I do not remember much from 10th and 11th grade, except that my fingernails started peeling off, my hair started falling out, I lost my period for several years, and I had no friends. During this time, I got straight A’s and somehow traveled to France with my French class for 10 days; my first trip abroad. I also journaled extensively. Most of my journaling was angry and desperate. I filled journals with calorie-counting, day by day. To this day, I do not know how or why I survived. My records show that I ate under 100 calories per day for weeks at a time, and under 500 calories per day for months. I would hold my piss and strap ankle weights on under my pants to fool my mother into thinking I had gained or at least maintained my weight every time she tried to weigh me. My mother would sit in the bathroom as I showered to ensure I wasn’t vomiting. She removed my mirror from my wall. She would pull me out of school every day during lunch period to watch me eat, sitting in her minivan in the parking lot. I would hide the food under my hoodie or throw it under the van.

I don’t recall seeing doctors during this time. My parents discussed the idea of placing me in an eating disorder treatment center; however, the costs of $20,000 and upwards led them to conclude it was not feasible.

I remember gaining the minimum amount of weight my mom required in order for her to allow me to get my driver’s license. My senior year of high school improved quite a bit – I made a few friends and we did normal teenage things like go to concerts and gossip.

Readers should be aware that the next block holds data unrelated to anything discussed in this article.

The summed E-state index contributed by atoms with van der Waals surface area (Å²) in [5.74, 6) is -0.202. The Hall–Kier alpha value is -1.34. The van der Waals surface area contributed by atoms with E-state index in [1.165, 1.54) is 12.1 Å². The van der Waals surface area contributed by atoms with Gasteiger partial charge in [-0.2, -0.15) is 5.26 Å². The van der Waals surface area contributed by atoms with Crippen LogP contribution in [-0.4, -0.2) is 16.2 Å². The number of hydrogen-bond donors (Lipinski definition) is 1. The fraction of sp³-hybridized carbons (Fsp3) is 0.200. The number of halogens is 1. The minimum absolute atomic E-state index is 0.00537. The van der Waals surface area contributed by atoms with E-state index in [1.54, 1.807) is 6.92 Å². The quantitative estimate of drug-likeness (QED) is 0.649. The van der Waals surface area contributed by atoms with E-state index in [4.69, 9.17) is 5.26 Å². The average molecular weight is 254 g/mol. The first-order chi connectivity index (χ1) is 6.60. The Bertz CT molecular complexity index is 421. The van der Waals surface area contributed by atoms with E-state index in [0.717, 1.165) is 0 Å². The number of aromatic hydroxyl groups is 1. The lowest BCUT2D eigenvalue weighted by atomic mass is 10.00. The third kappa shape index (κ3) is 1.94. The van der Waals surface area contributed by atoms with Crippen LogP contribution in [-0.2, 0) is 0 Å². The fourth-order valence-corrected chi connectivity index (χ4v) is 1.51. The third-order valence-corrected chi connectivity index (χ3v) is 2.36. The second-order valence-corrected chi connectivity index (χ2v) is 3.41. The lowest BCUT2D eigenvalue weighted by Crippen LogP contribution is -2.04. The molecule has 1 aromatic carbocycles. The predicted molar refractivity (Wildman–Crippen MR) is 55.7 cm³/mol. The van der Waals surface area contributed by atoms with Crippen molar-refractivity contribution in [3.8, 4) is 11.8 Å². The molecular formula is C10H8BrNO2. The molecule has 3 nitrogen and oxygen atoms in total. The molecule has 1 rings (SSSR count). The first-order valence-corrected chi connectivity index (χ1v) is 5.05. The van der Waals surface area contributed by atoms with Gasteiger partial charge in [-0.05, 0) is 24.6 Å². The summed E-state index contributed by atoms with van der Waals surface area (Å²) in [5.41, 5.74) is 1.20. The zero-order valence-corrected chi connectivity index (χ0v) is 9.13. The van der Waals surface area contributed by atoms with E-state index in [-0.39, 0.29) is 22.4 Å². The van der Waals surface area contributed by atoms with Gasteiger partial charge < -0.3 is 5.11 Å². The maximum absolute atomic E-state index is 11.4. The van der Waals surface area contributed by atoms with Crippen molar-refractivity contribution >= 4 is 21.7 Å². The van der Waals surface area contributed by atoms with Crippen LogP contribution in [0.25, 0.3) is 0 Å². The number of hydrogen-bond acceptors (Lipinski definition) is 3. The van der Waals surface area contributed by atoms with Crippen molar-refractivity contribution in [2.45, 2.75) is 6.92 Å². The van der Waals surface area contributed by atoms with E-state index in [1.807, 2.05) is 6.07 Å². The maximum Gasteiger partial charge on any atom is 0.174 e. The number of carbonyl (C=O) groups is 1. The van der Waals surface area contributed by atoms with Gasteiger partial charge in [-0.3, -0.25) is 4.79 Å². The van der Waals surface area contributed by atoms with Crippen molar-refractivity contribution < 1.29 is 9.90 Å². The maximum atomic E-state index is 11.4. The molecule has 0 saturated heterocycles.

Under stress from college, however, the eating disorder evolved from anorexia to binge eating and bulimia. I was thin and very unhealthy, not to mention I had constant swelling in my throat and face. Bulimia went with me to my classes, to my internships, to my study abroad in France living with a host family, and even to yoga. It was obsessive and painful. Fortunately, I graduated college a semester early, a few days before I turned 21. I went home. For nine healing months, I was free from bulimia and anorexia. I lived at home and worked as a substitute teacher for all grades and subjects, taught an after-school French class to third, fourth, and fifth graders, and wrote articles for a local business magazine. I also started attending a yoga studio that miraculously existed in my small, rural hometown. I became friends with some of the students, most of whom had children my age, and with the teacher, named Thunder. Looking at what I pay for yoga trainings and classes these days, the cost was quite doable. However, being a freshly graduated college student, it seemed monumental. My mom supported my classes at the studio.